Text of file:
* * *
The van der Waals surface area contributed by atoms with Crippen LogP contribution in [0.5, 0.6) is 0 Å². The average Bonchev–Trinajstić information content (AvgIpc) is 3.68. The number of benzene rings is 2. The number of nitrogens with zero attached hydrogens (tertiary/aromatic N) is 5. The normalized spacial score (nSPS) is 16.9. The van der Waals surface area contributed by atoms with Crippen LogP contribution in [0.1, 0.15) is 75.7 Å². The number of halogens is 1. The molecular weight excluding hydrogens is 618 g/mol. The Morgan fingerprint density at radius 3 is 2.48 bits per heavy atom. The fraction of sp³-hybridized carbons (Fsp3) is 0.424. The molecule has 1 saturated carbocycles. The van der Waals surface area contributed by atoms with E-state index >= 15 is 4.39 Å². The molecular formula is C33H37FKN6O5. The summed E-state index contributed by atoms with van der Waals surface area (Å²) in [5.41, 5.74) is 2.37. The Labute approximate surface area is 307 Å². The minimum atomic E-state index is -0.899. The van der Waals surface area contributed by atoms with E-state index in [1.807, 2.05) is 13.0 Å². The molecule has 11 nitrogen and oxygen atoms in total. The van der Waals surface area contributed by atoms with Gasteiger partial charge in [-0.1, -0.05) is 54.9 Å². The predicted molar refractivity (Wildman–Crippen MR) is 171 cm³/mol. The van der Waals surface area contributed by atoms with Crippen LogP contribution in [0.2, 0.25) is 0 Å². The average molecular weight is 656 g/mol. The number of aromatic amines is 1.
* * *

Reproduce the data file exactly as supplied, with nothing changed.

The van der Waals surface area contributed by atoms with Crippen LogP contribution in [0.5, 0.6) is 0 Å². The average Bonchev–Trinajstić information content (AvgIpc) is 3.68. The number of benzene rings is 2. The number of nitrogens with zero attached hydrogens (tertiary/aromatic N) is 5. The normalized spacial score (nSPS) is 16.9. The van der Waals surface area contributed by atoms with Crippen LogP contribution in [0.1, 0.15) is 75.7 Å². The number of halogens is 1. The molecular weight excluding hydrogens is 618 g/mol. The Morgan fingerprint density at radius 3 is 2.48 bits per heavy atom. The fraction of sp³-hybridized carbons (Fsp3) is 0.424. The molecule has 1 saturated carbocycles. The van der Waals surface area contributed by atoms with E-state index >= 15 is 4.39 Å². The molecular formula is C33H37FKN6O5. The summed E-state index contributed by atoms with van der Waals surface area (Å²) in [5.41, 5.74) is 2.37. The Labute approximate surface area is 307 Å². The minimum atomic E-state index is -0.899. The van der Waals surface area contributed by atoms with E-state index in [1.807, 2.05) is 13.0 Å². The molecule has 11 nitrogen and oxygen atoms in total. The van der Waals surface area contributed by atoms with Gasteiger partial charge in [-0.1, -0.05) is 54.9 Å². The predicted molar refractivity (Wildman–Crippen MR) is 171 cm³/mol. The van der Waals surface area contributed by atoms with Crippen LogP contribution in [0.2, 0.25) is 0 Å². The average molecular weight is 656 g/mol. The number of aromatic amines is 1.